There have been nothing but positive predictions on the automotive front. KBB points out that the pace of the increase will actually slow, but given the hole the industry fell into in 2009, it’s still a major positive.
KBB is quick to point out that there will still be challenges – for starters, although it has been improving slowly and steadily, the economy cannot yet be said to be in robust health.
“Although the sales pace is expected to slow this year, automakers have demonstrated that they can generate solid profits with sales at current levels, which is a strong indication that they will remain disciplined by continuing to match production to meet demand,” said Alec Gutierrez , senior market analyst of automotive insights for Kelley Blue Book . “Sales growth won’t come easily, especially considering the challenges facing the industry in today’s economy. While economic growth is expected to arrive slowly in 2013, there are several indications that point toward solid auto industry sales growth in the years ahead.”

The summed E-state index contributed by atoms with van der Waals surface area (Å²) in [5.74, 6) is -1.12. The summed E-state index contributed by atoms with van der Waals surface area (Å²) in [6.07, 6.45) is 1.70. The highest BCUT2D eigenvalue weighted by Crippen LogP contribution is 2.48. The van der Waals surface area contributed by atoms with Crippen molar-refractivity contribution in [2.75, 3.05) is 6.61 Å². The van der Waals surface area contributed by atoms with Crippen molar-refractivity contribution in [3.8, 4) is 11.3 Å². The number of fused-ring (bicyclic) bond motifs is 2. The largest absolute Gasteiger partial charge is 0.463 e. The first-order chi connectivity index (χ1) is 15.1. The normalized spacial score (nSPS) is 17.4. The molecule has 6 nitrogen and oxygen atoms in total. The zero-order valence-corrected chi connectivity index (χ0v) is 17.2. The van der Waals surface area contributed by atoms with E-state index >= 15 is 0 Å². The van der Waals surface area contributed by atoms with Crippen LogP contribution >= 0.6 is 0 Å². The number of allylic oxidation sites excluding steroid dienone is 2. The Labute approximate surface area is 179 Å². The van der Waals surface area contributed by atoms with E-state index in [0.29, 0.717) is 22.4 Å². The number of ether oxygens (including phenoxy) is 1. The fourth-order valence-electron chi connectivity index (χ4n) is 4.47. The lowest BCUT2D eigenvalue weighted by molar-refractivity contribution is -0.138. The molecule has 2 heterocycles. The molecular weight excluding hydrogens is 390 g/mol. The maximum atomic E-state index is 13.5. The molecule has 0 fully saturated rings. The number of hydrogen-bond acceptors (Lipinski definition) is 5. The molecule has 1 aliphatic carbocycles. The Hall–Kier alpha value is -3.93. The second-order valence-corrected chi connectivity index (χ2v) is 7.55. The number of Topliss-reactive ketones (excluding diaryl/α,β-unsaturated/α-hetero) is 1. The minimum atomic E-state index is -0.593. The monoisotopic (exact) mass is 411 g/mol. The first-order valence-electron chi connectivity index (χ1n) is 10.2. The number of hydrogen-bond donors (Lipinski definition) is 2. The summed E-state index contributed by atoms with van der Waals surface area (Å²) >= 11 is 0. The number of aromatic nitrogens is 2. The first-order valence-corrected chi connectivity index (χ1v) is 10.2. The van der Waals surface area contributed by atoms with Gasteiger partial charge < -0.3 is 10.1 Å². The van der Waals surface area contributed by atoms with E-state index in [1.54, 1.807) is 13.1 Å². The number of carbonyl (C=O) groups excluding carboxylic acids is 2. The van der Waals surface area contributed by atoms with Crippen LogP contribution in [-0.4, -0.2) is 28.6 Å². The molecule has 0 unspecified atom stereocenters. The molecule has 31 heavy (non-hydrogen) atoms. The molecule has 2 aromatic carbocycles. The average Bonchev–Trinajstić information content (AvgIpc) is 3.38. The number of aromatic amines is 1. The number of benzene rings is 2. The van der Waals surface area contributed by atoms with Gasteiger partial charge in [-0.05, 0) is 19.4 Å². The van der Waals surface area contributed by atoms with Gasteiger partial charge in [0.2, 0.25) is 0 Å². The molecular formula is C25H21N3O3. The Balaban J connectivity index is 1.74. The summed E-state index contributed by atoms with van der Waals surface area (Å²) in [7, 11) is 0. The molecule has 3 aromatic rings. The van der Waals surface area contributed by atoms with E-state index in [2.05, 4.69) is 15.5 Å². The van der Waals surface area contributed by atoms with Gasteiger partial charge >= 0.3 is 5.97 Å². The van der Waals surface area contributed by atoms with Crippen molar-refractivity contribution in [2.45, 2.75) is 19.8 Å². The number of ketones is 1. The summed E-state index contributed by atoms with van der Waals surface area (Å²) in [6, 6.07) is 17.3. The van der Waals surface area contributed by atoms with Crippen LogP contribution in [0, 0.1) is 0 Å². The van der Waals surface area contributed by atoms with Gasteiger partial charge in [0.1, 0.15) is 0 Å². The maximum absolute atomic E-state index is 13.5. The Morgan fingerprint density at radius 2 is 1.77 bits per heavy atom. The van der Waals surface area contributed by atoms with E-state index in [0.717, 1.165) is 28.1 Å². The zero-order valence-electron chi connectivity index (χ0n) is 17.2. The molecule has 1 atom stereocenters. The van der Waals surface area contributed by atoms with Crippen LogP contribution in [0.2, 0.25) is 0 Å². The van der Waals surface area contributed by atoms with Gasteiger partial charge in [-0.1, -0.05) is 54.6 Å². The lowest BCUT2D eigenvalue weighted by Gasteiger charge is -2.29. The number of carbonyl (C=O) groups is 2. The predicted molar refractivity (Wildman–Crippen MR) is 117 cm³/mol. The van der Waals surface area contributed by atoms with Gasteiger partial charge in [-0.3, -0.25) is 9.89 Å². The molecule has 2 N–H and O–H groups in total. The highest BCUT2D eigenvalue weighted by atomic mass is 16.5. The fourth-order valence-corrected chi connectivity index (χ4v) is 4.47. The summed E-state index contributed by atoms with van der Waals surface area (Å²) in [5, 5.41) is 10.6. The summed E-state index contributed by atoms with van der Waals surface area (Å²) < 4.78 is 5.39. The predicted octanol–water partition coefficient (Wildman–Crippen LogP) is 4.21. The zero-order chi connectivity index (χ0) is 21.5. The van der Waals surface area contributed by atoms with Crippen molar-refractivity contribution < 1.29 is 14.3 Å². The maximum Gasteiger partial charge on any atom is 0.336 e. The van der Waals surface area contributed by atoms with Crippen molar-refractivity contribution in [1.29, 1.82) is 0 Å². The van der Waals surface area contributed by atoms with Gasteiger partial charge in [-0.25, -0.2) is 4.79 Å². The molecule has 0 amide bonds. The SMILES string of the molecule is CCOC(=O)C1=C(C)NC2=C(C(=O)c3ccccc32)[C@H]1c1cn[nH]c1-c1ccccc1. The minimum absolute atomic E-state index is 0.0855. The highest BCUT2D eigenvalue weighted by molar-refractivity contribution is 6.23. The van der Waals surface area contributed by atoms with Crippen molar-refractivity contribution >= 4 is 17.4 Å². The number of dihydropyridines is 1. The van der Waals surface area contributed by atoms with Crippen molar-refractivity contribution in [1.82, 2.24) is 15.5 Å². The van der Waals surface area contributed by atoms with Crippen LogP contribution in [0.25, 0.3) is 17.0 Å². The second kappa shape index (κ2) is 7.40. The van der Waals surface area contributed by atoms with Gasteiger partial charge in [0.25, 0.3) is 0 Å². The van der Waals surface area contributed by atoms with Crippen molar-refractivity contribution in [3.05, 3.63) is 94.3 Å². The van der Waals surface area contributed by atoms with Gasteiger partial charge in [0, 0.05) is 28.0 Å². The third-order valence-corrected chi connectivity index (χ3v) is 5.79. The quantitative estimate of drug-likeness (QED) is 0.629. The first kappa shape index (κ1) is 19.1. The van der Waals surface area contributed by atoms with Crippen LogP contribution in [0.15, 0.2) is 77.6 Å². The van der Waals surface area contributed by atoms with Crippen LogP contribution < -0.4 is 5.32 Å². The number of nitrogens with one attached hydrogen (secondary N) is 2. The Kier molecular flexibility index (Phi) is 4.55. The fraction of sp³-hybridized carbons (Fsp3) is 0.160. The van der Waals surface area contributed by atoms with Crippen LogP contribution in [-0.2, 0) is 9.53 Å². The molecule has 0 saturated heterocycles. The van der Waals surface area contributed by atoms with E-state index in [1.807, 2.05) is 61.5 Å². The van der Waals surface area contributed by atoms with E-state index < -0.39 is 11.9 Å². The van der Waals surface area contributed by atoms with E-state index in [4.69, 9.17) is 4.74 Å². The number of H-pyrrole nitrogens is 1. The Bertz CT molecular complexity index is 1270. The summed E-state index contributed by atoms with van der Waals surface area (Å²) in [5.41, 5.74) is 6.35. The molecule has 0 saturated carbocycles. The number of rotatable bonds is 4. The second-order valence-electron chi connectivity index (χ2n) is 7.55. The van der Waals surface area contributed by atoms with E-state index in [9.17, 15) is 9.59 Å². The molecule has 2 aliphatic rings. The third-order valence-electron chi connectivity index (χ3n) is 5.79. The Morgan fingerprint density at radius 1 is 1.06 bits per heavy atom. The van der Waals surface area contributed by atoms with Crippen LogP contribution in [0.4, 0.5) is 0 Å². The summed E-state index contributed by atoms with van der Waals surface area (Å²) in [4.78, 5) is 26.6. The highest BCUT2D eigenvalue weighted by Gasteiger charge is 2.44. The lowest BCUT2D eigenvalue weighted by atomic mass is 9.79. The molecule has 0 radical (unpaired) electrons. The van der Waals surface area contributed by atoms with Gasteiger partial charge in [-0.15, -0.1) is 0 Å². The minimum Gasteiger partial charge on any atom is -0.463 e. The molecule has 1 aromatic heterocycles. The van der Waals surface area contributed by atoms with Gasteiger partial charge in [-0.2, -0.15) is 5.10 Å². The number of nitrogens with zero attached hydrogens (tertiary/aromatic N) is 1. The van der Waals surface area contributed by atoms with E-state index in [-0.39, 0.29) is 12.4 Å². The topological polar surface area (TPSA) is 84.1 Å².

KBB noted the number of sales going back to 2007, when 16.1M new vehicles were sold. The economic collapse occurred late the next year and in 2013, the 2007 level still will likely be unattainable.
Car sales per year:
Source: Kelley Blue Book
RBR-TVBR observation: Some vehicle merchants may think that with sales predicted to increase, all they need do is sit back and wait for paying customers to simply show up on the lot with their checkbooks.
Of course, the truth is anything but. The customers will show up at the lot that has done the most effective job of luring them. Be sure to remind your local dealers that victory will go to the merchant who most effectively communicates its message to best-targeted group of consumers, a task which you can help them to accomplish.